Tonkatsu (豚カツ, とんかつ, or トンカツ, pork cutlet), invented in the late 19th century, is a popular dish in Japan. It consists of a breaded, deep-fried pork cutlet one to two centimeters thick and sliced into bite-sized pieces, generally served with shredded cabbage and/or miso soup. Either a pork fillet (ヒレ, hire) or pork loin (ロース, rōsu) cut may be used; the meat is usually salted, peppered, dredged lightly in flour, dipped into beaten egg and then coated with panko (breadcrumbs) before being deep fried.
It was originally considered a type of yōshoku—Japanese versions of European cuisine invented in the late 19th and early 20th centuries—and was called katsuretsu ("cutlet") or simply katsu.
Early katsuretsu was usually beef; the pork version, similar to today's tonkatsu, is said to have been first served in 1890 in a Western-food restaurant in Ginza, Tokyo. The term "tonkatsu" ("pork katsu") was coined in the 1930s.
Tonkatsu has Japanized over the years more than other yōshoku and is today usually served with rice, miso soup and tsukemono in the style of washoku (traditional Japanese food) and eaten with chopsticks. Recently, some establishments have taken to serving tonkatsu with the more traditionally Japanese ponzu and grated daikon instead of tonkatsu sauce.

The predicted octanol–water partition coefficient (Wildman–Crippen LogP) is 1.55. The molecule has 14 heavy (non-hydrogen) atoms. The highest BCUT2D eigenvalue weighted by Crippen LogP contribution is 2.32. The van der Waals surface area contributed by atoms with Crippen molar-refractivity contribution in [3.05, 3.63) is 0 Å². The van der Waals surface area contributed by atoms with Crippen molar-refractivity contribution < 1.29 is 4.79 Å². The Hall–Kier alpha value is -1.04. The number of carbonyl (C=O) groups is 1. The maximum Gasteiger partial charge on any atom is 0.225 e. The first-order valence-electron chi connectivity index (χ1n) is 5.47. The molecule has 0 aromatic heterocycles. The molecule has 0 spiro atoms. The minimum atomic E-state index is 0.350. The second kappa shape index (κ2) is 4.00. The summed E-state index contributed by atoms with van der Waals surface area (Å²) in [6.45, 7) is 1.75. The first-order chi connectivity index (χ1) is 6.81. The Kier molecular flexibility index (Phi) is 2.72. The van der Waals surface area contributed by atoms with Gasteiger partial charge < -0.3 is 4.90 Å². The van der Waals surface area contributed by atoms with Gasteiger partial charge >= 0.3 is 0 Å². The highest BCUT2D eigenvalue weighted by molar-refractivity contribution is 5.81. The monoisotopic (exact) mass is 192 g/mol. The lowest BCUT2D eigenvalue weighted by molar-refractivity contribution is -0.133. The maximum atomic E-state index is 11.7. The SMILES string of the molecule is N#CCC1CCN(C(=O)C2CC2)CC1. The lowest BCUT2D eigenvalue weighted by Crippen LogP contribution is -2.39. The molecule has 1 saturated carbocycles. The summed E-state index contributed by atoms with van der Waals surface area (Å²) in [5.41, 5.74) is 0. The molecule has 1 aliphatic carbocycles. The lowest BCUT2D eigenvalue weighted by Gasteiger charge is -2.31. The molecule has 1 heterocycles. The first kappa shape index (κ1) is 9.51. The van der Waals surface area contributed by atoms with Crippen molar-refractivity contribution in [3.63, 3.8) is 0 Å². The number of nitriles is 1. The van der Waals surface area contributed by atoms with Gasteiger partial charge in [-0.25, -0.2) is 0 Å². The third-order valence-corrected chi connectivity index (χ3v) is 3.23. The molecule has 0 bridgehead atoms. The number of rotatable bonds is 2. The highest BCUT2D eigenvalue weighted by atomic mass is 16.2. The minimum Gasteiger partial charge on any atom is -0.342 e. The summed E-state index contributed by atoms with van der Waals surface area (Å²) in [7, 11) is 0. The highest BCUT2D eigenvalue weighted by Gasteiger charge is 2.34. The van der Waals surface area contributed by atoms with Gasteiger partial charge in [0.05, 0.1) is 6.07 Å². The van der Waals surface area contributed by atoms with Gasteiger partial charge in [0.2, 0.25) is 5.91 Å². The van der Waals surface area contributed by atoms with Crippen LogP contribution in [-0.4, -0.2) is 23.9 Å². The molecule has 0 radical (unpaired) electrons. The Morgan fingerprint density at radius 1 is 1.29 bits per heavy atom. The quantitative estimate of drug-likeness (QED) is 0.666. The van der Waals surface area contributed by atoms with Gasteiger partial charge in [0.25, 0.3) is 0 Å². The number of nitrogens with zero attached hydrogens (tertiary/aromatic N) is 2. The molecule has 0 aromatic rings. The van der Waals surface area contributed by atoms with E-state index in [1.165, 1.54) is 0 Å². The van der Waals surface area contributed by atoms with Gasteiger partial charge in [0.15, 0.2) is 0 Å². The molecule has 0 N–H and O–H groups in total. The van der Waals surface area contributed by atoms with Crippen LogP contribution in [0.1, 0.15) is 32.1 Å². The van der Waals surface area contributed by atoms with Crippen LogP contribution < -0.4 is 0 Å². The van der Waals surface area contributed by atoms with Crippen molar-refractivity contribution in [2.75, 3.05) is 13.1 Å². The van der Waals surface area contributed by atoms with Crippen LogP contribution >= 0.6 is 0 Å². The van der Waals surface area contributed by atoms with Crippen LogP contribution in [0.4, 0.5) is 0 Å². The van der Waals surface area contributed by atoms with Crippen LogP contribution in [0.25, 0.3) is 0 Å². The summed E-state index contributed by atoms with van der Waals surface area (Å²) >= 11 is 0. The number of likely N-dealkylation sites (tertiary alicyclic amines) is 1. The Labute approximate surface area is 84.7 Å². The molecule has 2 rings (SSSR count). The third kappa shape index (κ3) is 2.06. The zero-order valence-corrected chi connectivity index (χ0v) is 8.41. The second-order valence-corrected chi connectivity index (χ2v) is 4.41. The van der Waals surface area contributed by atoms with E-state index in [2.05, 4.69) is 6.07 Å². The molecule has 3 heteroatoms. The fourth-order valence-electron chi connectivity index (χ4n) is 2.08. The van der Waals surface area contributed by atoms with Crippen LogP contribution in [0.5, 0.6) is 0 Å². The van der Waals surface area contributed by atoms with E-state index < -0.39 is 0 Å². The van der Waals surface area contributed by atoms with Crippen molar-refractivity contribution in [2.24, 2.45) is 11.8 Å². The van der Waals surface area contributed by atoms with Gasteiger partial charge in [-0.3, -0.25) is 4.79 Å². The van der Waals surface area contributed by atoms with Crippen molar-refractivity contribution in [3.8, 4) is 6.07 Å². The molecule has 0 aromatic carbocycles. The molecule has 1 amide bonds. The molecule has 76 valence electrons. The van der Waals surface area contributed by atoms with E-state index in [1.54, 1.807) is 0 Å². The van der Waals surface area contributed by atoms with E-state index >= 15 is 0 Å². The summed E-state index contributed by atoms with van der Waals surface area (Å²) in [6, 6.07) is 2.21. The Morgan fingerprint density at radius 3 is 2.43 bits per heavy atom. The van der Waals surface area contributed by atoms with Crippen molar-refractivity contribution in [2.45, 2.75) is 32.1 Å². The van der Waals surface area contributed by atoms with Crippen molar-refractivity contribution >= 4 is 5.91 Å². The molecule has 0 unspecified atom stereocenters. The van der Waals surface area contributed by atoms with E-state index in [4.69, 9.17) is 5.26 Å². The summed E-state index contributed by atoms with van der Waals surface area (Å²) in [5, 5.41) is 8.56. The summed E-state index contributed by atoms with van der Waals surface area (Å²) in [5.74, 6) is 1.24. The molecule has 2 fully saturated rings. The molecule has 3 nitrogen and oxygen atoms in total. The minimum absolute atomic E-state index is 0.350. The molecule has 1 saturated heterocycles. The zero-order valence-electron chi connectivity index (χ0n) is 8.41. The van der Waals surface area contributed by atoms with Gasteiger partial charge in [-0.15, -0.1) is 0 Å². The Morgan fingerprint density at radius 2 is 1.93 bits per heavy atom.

Tonkatsu is also popular as a sandwich filling (katsu sando) or served on Japanese curry (katsu karē). It is sometimes served with egg on a big bowl of rice as katsudon—an informal one-bowl lunchtime dish.
Regardless of presentation, tonkatsu is most commonly eaten with a type of thick Japanese Worcestershire sauce that uses pureed apples as a principal ingredient and is called tonkatsu sauce (tonkatsu sōsu) (トンカツソース) or simply sōsu ("sauce"), and often with a bit of spicy yellow karashi (Japanese mustard) and perhaps a slice of lemon. Some people like to use soy sauce instead. In Nagoya and surrounding areas, miso katsu—tonkatsu eaten with a miso-based sauce—is a specialty.
Variations on tonkatsu may be made by sandwiching an ingredient like cheese or shiso leaf between the meat, and then breading and frying. For the calorie conscious, konnyaku is sometimes sandwiched in the meat.
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